BELLEVUE, WA – Plaintiffs challenging a so-called “gun violence tax” recently passed by the Seattle City Council have today filed a motion for summary judgment in their lawsuit, citing Washington State’s long-standing preemption statute which “fully occupies and preempts the entire field of firearms regulation within the boundaries of the state.” The motion was filed in King County Superior Court.
Attorneys Steven Fogg and David Edwards, with Corr Cronin Michelson, Baumgardner Fogg & Moore LLP filed the motion for the Second Amendment Foundation, National Rifle Association, National Shooting Sports Foundation and their co-plaintiffs. They allege that the city “is well aware of this restriction on its legislative power, in part because its most recent attempt to regulate firearms was emphatically struck down by the Court of Appeals.”
That case was Chan v. City of Seattle, brought by SAF, NRA and several other plaintiffs. Fogg also argued that case. It derailed an attempt by the city under former Mayors Greg Nickels and Mike McGinn to ban guns in city park facilities. But Washington State’s preemption statute, passed 32 years ago and used as a model by other states to adopt similar legislation, stopped that effort in its tracks.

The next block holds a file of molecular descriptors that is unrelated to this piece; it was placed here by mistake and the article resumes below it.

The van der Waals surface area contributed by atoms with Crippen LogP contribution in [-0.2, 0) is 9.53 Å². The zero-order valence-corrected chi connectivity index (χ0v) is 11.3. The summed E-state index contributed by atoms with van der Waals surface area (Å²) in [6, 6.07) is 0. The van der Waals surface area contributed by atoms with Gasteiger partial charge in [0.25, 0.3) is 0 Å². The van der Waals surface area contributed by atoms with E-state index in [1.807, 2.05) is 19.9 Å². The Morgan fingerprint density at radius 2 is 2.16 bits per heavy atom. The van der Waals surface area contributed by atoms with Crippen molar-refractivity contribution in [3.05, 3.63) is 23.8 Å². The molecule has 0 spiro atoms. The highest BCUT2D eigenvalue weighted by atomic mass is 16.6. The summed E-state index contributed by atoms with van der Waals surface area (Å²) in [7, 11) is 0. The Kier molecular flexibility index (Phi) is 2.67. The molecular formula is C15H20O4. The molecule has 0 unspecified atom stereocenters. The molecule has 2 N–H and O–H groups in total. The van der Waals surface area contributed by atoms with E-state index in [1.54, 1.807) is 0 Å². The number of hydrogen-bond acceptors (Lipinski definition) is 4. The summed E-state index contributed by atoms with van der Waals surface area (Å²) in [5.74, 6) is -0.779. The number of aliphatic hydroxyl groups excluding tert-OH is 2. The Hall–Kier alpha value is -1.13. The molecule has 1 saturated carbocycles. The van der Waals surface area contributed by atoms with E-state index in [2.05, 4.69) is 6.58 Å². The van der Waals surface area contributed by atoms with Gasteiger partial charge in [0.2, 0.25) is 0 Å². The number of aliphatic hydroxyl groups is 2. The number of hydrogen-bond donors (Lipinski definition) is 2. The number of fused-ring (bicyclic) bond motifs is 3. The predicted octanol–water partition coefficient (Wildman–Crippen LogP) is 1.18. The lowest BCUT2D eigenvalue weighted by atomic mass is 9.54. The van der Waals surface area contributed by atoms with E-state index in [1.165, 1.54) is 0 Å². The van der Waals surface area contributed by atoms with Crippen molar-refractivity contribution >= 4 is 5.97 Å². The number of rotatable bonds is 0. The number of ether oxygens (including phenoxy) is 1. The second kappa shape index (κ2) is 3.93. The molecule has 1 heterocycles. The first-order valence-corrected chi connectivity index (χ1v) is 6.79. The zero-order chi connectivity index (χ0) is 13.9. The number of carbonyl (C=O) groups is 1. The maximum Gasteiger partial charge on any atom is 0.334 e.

“Seattle is trying to be too clever by half,” said SAF Executive Vice President Alan Gottlieb. “Our motion shows that members of the city council brainstormed with members of local gun control groups to try to skirt the preemption law. This so-called ‘gun violence tax’ clearly seeks to limit access to firearms and ammunition by imposing what amounts to a regulatory fee on the sale of all firearms and ammunition within City limits. The city can’t do that, and we’re confident the court will tell them so.
“The city can’t even pass this off as a B&O tax, because it’s a flat fee, not a percentage of sales,” he continued. “In the final analysis, this is an attempt to skate around, and thus erode, our state’s model preemption law. That cannot be allowed to stand. The City of Seattle is not an entity unto itself, but still part of Washington State, and therefore the city has to abide by the same laws we all follow.”